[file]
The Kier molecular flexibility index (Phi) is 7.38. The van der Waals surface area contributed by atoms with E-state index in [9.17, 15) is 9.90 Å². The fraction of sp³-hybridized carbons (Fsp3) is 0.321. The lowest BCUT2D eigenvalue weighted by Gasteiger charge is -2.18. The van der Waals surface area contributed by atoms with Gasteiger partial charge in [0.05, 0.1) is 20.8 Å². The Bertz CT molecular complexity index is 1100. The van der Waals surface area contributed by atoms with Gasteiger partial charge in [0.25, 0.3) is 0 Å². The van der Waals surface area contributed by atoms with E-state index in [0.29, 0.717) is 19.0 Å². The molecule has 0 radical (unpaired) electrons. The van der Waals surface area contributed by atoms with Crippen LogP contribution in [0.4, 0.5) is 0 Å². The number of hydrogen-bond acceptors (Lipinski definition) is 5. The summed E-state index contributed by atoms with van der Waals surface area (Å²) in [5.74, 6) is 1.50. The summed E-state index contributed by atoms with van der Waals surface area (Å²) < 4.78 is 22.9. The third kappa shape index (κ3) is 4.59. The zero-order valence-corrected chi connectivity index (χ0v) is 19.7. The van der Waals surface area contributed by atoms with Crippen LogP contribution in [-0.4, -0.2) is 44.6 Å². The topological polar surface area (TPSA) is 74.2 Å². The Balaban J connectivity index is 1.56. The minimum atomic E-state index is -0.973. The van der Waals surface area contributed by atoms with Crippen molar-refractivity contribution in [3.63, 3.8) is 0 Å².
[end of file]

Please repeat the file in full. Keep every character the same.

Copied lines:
The Kier molecular flexibility index (Phi) is 7.38. The van der Waals surface area contributed by atoms with E-state index in [9.17, 15) is 9.90 Å². The fraction of sp³-hybridized carbons (Fsp3) is 0.321. The lowest BCUT2D eigenvalue weighted by Gasteiger charge is -2.18. The van der Waals surface area contributed by atoms with Gasteiger partial charge in [0.05, 0.1) is 20.8 Å². The Bertz CT molecular complexity index is 1100. The van der Waals surface area contributed by atoms with Gasteiger partial charge in [0.25, 0.3) is 0 Å². The van der Waals surface area contributed by atoms with E-state index in [0.29, 0.717) is 19.0 Å². The molecule has 0 radical (unpaired) electrons. The van der Waals surface area contributed by atoms with Crippen LogP contribution in [0.4, 0.5) is 0 Å². The number of hydrogen-bond acceptors (Lipinski definition) is 5. The summed E-state index contributed by atoms with van der Waals surface area (Å²) in [5.74, 6) is 1.50. The summed E-state index contributed by atoms with van der Waals surface area (Å²) < 4.78 is 22.9. The third kappa shape index (κ3) is 4.59. The zero-order valence-corrected chi connectivity index (χ0v) is 19.7. The van der Waals surface area contributed by atoms with Crippen LogP contribution in [-0.4, -0.2) is 44.6 Å². The topological polar surface area (TPSA) is 74.2 Å². The Balaban J connectivity index is 1.56. The minimum atomic E-state index is -0.973. The van der Waals surface area contributed by atoms with Crippen molar-refractivity contribution in [3.63, 3.8) is 0 Å².